Akio Toyoda, the President of Toyota Motor Corporation, Japan and Noriaki Yamashita, the President of Toyota Motor Thailand jointly inaugurated the event “Toyota Celebrates 60th anniversary of operations in Thailand” at the Queen Sirikit National Convention Center to express gratitude to all sectors who have participated in the success over the past 6 decades.
Toyota sees that more than half of the vehicle market in Thailand is driven by commercial pickup trucks. Therefore the Japanese automaker took the opportunity to showcase an electric pickup truck– the IMV-0 concept as well as a Hilux Revo BEV (battery electric vehicle) prototype.
The IMV-0 concept previews a highly modular pick-up truck that’s focused on versatility. According to Akio Toyoda, the development team, which included Thai, Japanese, and Australian designers and engineers, spent months in the field to observe the lifestyles and needs of potential owners. He said:
“I truly believe this is a product that can enhance the quality of life for many people and provide new economic opportunities.”
Hilux owners in Thailand tend to extensively customize their vehicles to fit their daily usage, and that’s exactly what the IMV-0 aims to accomplish. Toyota is looking to provide an “IKEA-like” approach with more options that can be quickly and easily installed. Behind the passenger cab, owners will be able to install modules for different activities, such as over-landing & hauling cargo etc. Toyota isn’t limiting the IMV-0 to just personal use cases, as there are also modules available for businesses, governmental agencies and emergency services.
According to Toyota engineers behind the development of IMV-o:
“This pickup truck is like a blank sheet of paper. We have paper for you. You take it to color. We produce ready-made cars for you to customize. Every part is designed to be consistent with use. We intended to design it into 3 parts, while the hood has removable joints. If any corner bumper is damaged, just replace that corner.”
Toyota says, the ultimate goal is to find a way to produce this vehicle at the most affordable price for the customers. “Producing this car in Thailand will make it accessible to all customers, and that it can actually be used to make money. This is what we expect. We want this vehicle to be a national beloved pick-up truck.”
In terms of design, the IMV-0 is a little quirky and unconventional. The boxy front end features horizontal light bars in the headlamps as well as a rugged bumper. There are quite a few anchor points to hook up accessories on the bonnet and fenders, further reinforcing the notion of versatility.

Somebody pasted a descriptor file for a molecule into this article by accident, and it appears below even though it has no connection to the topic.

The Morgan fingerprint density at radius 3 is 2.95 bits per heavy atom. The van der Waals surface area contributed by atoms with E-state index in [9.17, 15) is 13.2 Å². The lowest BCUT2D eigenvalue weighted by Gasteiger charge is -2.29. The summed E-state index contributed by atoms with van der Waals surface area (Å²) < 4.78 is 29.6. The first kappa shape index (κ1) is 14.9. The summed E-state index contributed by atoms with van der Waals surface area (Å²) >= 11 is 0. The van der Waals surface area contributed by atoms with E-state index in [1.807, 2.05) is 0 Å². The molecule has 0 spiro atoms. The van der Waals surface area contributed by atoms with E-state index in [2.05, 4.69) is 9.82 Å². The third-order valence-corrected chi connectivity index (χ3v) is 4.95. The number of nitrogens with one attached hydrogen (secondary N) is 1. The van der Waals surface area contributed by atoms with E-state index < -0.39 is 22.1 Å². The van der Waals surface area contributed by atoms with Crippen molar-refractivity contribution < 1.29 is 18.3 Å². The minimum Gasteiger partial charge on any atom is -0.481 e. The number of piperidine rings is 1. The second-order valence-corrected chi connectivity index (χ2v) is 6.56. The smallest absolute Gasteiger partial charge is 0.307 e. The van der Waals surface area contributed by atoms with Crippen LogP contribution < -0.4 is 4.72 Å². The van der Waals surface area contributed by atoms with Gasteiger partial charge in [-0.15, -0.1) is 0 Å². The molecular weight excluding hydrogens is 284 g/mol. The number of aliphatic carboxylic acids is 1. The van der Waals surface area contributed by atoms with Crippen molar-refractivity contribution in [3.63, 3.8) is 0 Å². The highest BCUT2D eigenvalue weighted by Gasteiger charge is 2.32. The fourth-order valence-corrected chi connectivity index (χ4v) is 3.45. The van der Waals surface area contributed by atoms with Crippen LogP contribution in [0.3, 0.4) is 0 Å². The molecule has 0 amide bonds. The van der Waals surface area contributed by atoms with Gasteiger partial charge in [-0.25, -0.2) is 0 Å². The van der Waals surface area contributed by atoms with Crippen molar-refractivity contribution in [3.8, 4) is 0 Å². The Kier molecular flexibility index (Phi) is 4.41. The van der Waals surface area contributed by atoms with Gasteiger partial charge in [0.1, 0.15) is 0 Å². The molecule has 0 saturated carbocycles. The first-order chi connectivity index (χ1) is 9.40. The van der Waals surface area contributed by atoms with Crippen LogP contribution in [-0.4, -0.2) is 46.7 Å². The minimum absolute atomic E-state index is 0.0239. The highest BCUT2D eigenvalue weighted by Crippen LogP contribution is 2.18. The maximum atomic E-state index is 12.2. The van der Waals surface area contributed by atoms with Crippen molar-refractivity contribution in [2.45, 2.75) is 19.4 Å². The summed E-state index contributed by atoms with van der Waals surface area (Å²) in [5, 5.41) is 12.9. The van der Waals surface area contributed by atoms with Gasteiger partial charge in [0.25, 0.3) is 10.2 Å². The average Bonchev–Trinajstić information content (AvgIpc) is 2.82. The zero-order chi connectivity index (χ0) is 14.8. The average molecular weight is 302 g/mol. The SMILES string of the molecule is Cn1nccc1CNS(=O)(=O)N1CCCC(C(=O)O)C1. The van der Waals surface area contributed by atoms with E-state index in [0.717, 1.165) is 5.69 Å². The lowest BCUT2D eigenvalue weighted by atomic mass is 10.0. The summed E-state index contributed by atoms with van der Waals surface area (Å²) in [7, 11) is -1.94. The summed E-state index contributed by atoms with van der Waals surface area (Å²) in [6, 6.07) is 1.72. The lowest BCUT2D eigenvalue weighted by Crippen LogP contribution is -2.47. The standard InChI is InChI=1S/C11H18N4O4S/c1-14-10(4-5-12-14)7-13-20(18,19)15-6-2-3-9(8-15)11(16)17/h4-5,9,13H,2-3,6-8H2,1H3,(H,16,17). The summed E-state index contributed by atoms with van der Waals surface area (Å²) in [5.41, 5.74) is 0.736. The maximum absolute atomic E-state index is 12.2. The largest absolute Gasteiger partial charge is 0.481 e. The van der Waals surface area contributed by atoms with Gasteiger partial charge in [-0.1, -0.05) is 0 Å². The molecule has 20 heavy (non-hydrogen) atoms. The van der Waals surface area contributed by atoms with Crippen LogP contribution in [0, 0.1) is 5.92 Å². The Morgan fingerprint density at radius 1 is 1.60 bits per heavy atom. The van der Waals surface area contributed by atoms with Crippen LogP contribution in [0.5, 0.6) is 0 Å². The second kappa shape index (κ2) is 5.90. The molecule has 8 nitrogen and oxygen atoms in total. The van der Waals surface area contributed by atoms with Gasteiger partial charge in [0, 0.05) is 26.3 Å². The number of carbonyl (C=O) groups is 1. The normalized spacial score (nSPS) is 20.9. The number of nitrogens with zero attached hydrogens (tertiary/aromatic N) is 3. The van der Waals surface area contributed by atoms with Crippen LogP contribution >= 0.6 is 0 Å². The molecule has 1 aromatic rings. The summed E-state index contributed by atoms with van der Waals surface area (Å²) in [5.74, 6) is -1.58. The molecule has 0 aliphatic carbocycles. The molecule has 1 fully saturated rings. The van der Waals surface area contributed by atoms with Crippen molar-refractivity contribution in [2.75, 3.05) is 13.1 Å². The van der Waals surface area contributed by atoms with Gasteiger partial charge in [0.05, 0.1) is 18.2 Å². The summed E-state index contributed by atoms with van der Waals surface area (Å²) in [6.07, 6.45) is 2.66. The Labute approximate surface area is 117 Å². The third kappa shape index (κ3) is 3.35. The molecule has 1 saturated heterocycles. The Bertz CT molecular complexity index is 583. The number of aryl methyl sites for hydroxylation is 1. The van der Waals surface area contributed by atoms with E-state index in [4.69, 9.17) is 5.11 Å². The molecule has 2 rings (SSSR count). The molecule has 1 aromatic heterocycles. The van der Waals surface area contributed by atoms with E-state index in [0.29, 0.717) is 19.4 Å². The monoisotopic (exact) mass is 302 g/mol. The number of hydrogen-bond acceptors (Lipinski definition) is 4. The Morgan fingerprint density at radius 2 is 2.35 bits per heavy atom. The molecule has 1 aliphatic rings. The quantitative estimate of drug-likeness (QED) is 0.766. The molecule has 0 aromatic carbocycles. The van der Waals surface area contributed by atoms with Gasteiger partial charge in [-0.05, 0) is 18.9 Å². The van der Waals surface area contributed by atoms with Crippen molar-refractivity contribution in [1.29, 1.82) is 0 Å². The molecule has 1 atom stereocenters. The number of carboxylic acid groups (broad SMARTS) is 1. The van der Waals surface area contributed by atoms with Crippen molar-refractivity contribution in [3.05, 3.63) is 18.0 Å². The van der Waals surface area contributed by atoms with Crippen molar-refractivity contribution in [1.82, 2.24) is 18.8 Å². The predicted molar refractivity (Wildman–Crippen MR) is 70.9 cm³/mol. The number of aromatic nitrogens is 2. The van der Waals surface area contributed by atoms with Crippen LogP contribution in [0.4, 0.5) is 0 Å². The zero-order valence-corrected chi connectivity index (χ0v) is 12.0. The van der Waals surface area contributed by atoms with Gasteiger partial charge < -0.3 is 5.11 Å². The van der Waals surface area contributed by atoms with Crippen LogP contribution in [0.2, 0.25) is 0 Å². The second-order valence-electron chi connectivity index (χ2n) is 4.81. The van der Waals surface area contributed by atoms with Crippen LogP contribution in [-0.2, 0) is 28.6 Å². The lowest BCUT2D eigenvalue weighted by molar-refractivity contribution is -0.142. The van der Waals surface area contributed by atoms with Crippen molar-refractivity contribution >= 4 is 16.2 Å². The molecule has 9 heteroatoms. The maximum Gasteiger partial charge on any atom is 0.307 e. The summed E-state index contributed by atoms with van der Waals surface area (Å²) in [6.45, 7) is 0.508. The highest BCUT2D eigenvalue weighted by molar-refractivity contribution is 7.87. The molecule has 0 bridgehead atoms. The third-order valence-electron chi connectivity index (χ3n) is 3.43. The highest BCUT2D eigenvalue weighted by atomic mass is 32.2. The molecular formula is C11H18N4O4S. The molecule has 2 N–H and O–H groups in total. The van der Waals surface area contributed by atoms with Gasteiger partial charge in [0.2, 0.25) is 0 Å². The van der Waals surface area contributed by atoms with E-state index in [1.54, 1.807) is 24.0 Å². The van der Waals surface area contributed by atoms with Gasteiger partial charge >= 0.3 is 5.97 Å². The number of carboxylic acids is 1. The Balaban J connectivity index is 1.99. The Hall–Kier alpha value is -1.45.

On the other hand, the Toyota Hilux Revo BEV concept is actually a prototype of a 100% pure electric pickup truck based on the Hilux Revo single-cab chassis. Toyota says it has been modified to install electric motors, batteries, chargers, and other accessories. The styling features a closed fascia as EVs don’t need a grille to cool the radiator & other engine components. Plus there is a charging port located at the front fender, apart from which the rest of the vehicle remains unchanged.
Akio Toyoda, who led the development of the IMV (Innovative International Multi-Purpose Vehicle) project in 2002 that saw the introduction of the Hilux Vigo in Thailand, did not reveal any technical details regarding the battery, motor or driving range of these two electric concepts.
But he mentioned that Toyota IMV-0 and the Hilux Revo BEV in production guise will be officially launched in Thailand in 2023. Akio said:
“For me, the Hilux Vigo launch remains one of the fondest memories of my career and it shaped my leadership style more than anything else. I will always be grateful to Thailand for the lessons I learned from that experience. So, as a way of saying thank you, I decided to challenge our engineering and design teams to create a brand new IMV pick-up truck for Thailand, something truly affordable and truly innovative. Internally we call it the IMV-0 concept. Its official launch is actually over a year away, but I wanted all of you to be the first to see it!”
However, as expected Akio Toyoda who hasn’t been too keen to go all-electric, said:
“BEVs are not the only way to achieve the world’s carbon neutrality goals. Personally, I would rather pursue every option not just one options such as emission-free synthetic fuels and hydrogen. As we work to achieve a sustainable future, I also believe we need to take a holistic approach to carbon neutrality, from how we source materials, to how we manufacture cars, to what powertrains we put in them, and how we dispose of them.”
A computer animation professional with over 23 years of industry experience having served in leading organizations, TV channels & production facilities in Pakistan. An avid car enthusiast and petrolhead with an affection to deliver quality content to help shape opinions. Formerly written for PakWheels as well as major publications including Dawn. Founder of CarSpiritPK.com